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Korea seeks to boost employment of young people

The government on Wednesday unveiled a set of comprehensive measures to boost employment of young people and women, vowing to help about 40,000 jobseekers land jobs by matching them up with employers and doling out direct payments in exchange for new hirings.

The measures came after the unemployment rate for people under 30 reached an all-time high of 9.2 percent last year, with the overall jobless rate hitting a five-year high of 3.6 percent.

Job fair in Seoul (Yonhap)
Job fair in Seoul (Yonhap)

Joblessness among the young adults grew further serious this year, as their unemployment rate hit a record-high of 12.5 percent in February.

The Ministry of Strategy and Finance said it will shift its policy priority onto encouraging young jobseekers to land jobs at

small- and mid-sized enterprises (SMEs), which have difficulty recruiting new employees due mostly to less competitive wage and welfare benefits, by helping them earn a certain amount of money after a certain period.

If new SME employees who are promoted from internships deposit 3 million won ($2,600) into bank accounts within a two-year period, their employers and the government will additionally pay them 3 million won and 6 million won, respectively, after two years of work, resulting in a lump-sum savings of 12 million won.

The government will pick some 10,000 people for the asset-boosting program for this year, starting from July.

The finance ministry said the plan is designed to encourage young jobseekers to find a job in SMEs and help the companies fill their vacancies.

"The government doesn't need to draw up an additional budget for the program," said Deputy Finance Minister Lee Chan-woo said in a press conference. "We just reorganized our existing financial subsidies into one program. Employment-related ministries and agencies are already giving out money to young jobseekers and SMEs that hire full-time workers."

He said the program will also increase efficiency in allocating the government's job-creating funds as it will match supply and demand for labor.

In line with the job-matching promotion, the ministry will hold a nationwide job fair to give wider and open opportunities to young jobseekers and companies.

It will renew the government-run online job portal that lets visitors get information from private websites and move directly to their pages.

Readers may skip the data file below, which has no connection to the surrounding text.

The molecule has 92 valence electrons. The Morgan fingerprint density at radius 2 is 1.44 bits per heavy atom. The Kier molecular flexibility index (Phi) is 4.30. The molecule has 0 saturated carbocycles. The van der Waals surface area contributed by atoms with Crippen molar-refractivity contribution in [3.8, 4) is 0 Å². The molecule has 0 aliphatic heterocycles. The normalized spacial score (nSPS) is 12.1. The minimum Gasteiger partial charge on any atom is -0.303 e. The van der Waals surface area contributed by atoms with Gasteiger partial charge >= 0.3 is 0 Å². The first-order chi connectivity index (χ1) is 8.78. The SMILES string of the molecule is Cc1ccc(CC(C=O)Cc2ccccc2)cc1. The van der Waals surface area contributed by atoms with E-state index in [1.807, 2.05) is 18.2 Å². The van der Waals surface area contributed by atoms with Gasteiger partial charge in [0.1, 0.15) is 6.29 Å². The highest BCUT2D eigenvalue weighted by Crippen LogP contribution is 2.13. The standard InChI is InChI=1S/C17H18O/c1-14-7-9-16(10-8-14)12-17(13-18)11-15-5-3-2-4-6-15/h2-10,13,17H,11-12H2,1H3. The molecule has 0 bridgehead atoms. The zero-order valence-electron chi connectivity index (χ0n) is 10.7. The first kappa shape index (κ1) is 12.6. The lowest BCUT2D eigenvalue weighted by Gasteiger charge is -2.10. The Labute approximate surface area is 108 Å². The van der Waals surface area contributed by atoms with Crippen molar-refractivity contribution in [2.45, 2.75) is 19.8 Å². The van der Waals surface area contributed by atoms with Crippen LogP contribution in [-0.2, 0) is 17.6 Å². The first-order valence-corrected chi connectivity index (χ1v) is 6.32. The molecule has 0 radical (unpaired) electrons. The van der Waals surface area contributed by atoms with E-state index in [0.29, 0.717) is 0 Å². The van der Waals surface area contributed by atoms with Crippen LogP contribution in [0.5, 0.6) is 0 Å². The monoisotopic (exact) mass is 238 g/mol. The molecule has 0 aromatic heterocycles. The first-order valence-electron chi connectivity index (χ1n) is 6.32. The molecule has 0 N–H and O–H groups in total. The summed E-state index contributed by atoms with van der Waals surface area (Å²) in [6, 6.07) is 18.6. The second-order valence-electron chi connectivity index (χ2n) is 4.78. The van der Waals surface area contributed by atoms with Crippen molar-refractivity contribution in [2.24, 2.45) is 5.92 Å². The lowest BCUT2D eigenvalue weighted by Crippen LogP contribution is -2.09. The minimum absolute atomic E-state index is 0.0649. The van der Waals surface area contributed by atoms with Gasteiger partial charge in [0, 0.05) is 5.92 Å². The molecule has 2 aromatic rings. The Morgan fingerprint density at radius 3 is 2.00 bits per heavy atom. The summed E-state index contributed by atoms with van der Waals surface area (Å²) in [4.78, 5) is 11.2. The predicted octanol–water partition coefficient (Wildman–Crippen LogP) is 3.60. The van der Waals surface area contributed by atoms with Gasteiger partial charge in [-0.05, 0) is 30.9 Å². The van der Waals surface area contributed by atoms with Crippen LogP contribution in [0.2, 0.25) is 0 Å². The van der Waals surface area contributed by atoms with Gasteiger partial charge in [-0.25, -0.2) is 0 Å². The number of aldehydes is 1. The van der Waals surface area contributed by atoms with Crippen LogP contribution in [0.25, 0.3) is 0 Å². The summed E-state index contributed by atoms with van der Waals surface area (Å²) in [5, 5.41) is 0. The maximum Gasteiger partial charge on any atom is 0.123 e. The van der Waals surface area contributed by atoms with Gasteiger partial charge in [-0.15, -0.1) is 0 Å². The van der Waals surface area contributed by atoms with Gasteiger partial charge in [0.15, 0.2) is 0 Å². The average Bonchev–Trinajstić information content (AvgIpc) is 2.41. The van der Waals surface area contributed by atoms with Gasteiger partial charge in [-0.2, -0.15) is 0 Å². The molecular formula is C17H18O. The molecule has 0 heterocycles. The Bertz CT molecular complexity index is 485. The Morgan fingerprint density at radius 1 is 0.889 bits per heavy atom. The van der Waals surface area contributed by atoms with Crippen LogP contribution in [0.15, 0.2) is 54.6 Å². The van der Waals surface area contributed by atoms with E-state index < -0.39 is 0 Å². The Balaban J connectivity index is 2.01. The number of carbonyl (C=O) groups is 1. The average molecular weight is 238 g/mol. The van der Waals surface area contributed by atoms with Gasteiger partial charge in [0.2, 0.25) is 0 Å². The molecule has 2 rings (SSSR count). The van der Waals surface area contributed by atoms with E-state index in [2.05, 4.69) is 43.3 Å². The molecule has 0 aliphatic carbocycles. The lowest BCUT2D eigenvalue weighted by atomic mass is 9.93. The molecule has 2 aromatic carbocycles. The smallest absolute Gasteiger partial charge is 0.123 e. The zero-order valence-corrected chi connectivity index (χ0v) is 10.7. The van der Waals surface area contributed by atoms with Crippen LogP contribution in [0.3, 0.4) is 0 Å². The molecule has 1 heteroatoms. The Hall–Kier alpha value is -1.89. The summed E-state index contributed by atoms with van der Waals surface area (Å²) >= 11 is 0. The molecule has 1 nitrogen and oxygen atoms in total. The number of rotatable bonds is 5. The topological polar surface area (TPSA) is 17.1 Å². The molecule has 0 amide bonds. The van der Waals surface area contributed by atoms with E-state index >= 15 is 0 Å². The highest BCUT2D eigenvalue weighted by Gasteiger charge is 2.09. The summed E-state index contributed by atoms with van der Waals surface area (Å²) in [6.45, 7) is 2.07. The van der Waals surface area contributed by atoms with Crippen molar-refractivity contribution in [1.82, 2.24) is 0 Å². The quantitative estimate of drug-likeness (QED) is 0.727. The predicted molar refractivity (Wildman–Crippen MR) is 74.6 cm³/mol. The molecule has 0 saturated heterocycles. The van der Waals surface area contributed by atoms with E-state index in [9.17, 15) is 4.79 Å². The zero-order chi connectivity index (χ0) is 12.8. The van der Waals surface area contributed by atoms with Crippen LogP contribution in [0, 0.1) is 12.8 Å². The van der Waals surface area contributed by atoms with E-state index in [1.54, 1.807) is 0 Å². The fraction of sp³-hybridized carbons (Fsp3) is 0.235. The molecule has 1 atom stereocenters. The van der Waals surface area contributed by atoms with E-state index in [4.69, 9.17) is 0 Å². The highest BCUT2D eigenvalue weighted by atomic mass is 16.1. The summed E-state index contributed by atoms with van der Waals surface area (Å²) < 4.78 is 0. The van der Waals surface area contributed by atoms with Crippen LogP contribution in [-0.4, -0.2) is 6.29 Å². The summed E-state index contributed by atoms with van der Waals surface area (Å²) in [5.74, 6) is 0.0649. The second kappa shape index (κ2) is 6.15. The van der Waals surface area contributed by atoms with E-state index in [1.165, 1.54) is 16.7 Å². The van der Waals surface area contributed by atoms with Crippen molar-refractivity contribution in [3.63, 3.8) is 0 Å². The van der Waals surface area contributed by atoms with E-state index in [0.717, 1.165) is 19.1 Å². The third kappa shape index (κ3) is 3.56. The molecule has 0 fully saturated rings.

Colleges will strengthen their vocational training programs in order to prepare their graduates for work, the ministry added.

"Our job measures had focused on employers so far. We received recruitment plans from businesses and announced them," the deputy finance minister said. "But it is more important for the government to help young people actually get aware of the information and finally get a job."

The finance ministry said the measures also include programs for women who left workplaces due to child rearing as part of the government's agenda to keep working moms in the workforce and bring stay-at-home moms back to work in a bid to raise the country's growth potential.

SMEs will get tax incentives when they hire mothers who left work to look after their children, along with a series of programs, such as expanding workplace nurseries and part-time jobs.

"The scheme is aimed at mediating between job hunters and companies, not at creating jobs," Lee said. "It helps boost employment everywhere, raising the percentage of female and young workers."

Korea is facing demographic challenges as many baby boomers are retiring and the younger generation delays marriage and having kids, along with rapid aging and the low birthrate.

The falling birthrate and aging have fueled concerns that Korea will face a smaller workforce and an aging population, which will eventually hurt the country's economic growth and undermine its growth potential.

Experts advise the country to increase the employment of women, who have been traditionally on the sidelines of the workforce, in order to boost the country's growth potential in the longer term. (Yonhap)

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